Jin / shari?

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Jin / shari?

Post  bobby little on Wed Aug 19, 2009 1:17 pm

are they necessarily interrelated? Is it good form to have a jin emerging from a shari, or is it not 'compulsory'?

bobby little
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Re: Jin / shari?

Post  JimLewis on Wed Aug 19, 2009 3:07 pm

THE definitive answer:

It depends:

On the tree,
on its shape,
on its (apparent) age
on what you like.

In MY humble opinion, too many of today's bonsai have too much deadwood on them. Less is more.

_________________
Jim Lewis - lewisjk@windstream.net - Western NC - People, when Columbus discovered this country, it was plumb full of nuts and berries. And I'm right here to tell you the berries are just about all gone. Uncle Dave Macon, old-time country musician

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Re: Jin / shari?

Post  jrodriguez on Wed Aug 19, 2009 4:02 pm

Bobby,

The answer to your question has direct relevance to the design you have in mind. For instance, a lot of people add shari and jin elements to trees that naturally do not have them present in nature, like bougainvillea. To keep my explanation on track and to further answer your inquiry, depending on the tree species and the ecological factors involved in the creation of natural shari, you will often see them occur simultaneously.

I. How to diferentiate jin and shari

The simplest way to diferentiate jin and shari is by using a half-way peeled bannana as reference; the uncovered, skinless top part being the jin and the area partially covered by the peel, the shari. In shari creation, a carefully drawn plan must be envisioned. Dead wood elements, when properly placed, can enhace the beauty of the material. On another note, creating shari (or Sari in chinese) without a purpose, detracts beauty from the material.

Diversity and flow can bring the outmost beauty on dead wood. As stated by my teacher, Cheng Cheng Kung, in points where branches meet, the better three dimensional elements can be uncovered, thus giving quality to the variation of the line and fibers in the dead elements. Shari and jin are medals given to trees that have withstood against the elements of nature. The are a reward given to trees that have struggled with adversity and have overcome. There are several points that are pivotal in shari creation. Let's see:

1) have material that lends itself for jin and shari elements
2) have the proper sharp tools to achieve your design (perhaps the most important)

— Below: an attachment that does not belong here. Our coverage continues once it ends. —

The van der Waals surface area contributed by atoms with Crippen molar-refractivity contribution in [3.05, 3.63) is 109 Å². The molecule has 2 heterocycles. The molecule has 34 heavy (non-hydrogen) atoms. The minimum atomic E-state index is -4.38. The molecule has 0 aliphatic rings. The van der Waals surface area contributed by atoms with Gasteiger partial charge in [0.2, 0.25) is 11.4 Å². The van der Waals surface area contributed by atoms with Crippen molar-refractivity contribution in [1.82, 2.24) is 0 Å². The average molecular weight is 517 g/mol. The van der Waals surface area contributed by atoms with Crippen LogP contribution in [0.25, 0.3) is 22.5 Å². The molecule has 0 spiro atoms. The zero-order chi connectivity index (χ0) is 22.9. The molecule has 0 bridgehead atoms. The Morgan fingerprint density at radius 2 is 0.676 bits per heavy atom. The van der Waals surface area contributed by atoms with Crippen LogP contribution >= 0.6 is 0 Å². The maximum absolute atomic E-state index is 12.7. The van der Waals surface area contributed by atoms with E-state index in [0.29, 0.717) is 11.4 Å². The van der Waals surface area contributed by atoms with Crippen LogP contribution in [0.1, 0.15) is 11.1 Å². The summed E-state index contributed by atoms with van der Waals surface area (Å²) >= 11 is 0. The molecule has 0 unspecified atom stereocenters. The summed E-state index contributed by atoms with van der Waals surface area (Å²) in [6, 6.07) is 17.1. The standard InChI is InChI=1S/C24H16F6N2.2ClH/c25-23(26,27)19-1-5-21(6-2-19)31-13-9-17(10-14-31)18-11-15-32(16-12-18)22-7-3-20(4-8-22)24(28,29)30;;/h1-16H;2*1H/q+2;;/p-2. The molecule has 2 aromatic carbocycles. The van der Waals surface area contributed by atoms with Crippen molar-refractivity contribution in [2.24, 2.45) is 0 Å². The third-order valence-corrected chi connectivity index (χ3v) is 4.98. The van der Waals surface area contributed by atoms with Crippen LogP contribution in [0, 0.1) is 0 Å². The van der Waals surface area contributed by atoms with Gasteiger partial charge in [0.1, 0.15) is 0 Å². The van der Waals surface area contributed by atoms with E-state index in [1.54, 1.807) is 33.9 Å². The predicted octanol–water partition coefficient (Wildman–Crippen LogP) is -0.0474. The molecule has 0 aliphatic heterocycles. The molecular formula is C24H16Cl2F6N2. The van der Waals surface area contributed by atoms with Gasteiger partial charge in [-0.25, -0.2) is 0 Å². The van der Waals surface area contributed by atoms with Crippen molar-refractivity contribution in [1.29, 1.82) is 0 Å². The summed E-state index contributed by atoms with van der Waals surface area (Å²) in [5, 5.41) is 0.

3) make sure you understand the way the sap flows on the material to be used.
4) when creating shari, make sure that the sanshue (water line) revolves and twists around the dead wood. This is very important. If water lines are situated on the eiter side of the dead protions, it will look like a tanuki
5) In the process of creation, always follow the grain of the wood. The process of shari creation is one of discovery. By eliminating the redundant portions of a tree, fiber by fiber, we will uncover the inner beauty of the wood.

II. Types of Sidiao (silk fiber carving)

The art of Sidiao is a path of discovery. By peeling the fibers of dead wood, we can uncover the diversity an inner beauty of dull-rounded wood. Like a diamond cutter, the creator uses very sharp tools to precisely eliminate the portions of the wood that don't contribute to his vision and design.

a. Mechanical Sidiao

Mechanical Sidiao is reffered to as the process of using air driven (best) or electrical (2nd best) tools to create jin and shari on trees with short-tight fiber. Examples of these trees are, pemphis acidula, premna and conocarpus. Since the wood on these trees is dense and short, manual sidiao is not well suited for the creation af dead elements in the material. some manual tools can be used, but the mayority of the work is performed mechanically.

b. Manual Sidiao

Manual sidiao is the process of using hand held burins and chisels to create dead elements. This method is particularly suited for conifers loke pines and junipers. For this material, mechanical sidiao is only performed o eliminate large portions of the tree. The remainig work is done manually.

III. How to preserve dead wood

Lime sulphur is the best solution to preserve dead portions on a bonsai. Some people use oils and wood harderners, but they only seal the surface portion of the wood, thus creating a formidable atmosphere for humidity and fungus. In order to mimic the natural color of natural driftwood, a couple of drops of india ink should be added to the lime and sulphur mix.

IV. The mistake of torching

A lot of artists torch both, newly created shari and exisitng driftwood on trees to create cracks and crevices. This is a big mistake. By torching the wood, one eliminates the natural oils and minerals that contribute to its hardness. Also, by extracting these essential elements, we accelerate the decay process. This is further evidenced by the crack and crevices that result from torching (the wood shrinks).


I hope this small details help you in your path for jin and shari creation. You can learn more at www.sidiao.com .

Kind regards,
Jose Luis


Last edited by jrodriguez on Wed Aug 19, 2009 4:25 pm; edited 2 times in total

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Re: Jin / shari?

Post  bobby little on Wed Aug 19, 2009 4:11 pm

Blimey Jose. That was very kind of you to go to those lengths. I have now set up a file on my p.c. to save all the useful info people have given me, because my head is too small to retain it all. Thank you very kindly. cheers

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Re: Jin / shari?

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